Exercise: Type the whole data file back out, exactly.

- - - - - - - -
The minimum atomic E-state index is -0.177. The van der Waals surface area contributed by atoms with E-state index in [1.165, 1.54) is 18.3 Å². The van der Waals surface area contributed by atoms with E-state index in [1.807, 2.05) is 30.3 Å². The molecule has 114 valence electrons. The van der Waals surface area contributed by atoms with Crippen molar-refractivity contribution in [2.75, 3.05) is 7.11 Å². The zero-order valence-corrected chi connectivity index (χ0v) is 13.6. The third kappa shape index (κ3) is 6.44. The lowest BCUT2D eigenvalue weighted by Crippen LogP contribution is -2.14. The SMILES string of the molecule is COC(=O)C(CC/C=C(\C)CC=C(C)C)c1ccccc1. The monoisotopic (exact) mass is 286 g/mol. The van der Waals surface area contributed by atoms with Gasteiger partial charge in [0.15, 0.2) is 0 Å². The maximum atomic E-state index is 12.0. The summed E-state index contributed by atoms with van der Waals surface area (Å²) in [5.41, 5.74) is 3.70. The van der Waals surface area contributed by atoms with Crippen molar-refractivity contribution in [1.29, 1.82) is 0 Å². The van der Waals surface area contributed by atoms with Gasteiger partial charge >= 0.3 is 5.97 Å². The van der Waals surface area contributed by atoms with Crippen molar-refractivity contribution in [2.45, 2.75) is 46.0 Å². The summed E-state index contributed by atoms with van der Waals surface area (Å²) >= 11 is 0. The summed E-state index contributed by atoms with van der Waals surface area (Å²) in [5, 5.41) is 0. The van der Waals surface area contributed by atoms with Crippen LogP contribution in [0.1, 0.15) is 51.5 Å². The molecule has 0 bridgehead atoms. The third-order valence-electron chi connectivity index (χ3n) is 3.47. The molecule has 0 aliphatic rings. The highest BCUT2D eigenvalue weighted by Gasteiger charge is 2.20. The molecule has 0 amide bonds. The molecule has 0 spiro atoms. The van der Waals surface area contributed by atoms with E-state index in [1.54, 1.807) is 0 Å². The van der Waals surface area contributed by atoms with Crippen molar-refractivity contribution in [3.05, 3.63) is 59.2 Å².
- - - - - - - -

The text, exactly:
The minimum atomic E-state index is -0.177. The van der Waals surface area contributed by atoms with E-state index in [1.165, 1.54) is 18.3 Å². The van der Waals surface area contributed by atoms with E-state index in [1.807, 2.05) is 30.3 Å². The molecule has 114 valence electrons. The van der Waals surface area contributed by atoms with Crippen molar-refractivity contribution in [2.75, 3.05) is 7.11 Å². The zero-order valence-corrected chi connectivity index (χ0v) is 13.6. The third kappa shape index (κ3) is 6.44. The lowest BCUT2D eigenvalue weighted by Crippen LogP contribution is -2.14. The SMILES string of the molecule is COC(=O)C(CC/C=C(\C)CC=C(C)C)c1ccccc1. The monoisotopic (exact) mass is 286 g/mol. The van der Waals surface area contributed by atoms with Gasteiger partial charge in [0.15, 0.2) is 0 Å². The maximum atomic E-state index is 12.0. The summed E-state index contributed by atoms with van der Waals surface area (Å²) in [5.41, 5.74) is 3.70. The van der Waals surface area contributed by atoms with Crippen molar-refractivity contribution in [1.29, 1.82) is 0 Å². The van der Waals surface area contributed by atoms with Gasteiger partial charge >= 0.3 is 5.97 Å². The van der Waals surface area contributed by atoms with Crippen molar-refractivity contribution in [2.45, 2.75) is 46.0 Å². The summed E-state index contributed by atoms with van der Waals surface area (Å²) >= 11 is 0. The summed E-state index contributed by atoms with van der Waals surface area (Å²) in [5, 5.41) is 0. The van der Waals surface area contributed by atoms with Crippen LogP contribution in [0.1, 0.15) is 51.5 Å². The molecule has 0 bridgehead atoms. The third-order valence-electron chi connectivity index (χ3n) is 3.47. The molecule has 0 aliphatic rings. The highest BCUT2D eigenvalue weighted by Gasteiger charge is 2.20. The molecule has 0 amide bonds. The molecule has 0 spiro atoms. The van der Waals surface area contributed by atoms with E-state index in [1.54, 1.807) is 0 Å². The van der Waals surface area contributed by atoms with Crippen molar-refractivity contribution in [3.05, 3.63) is 59.2 Å².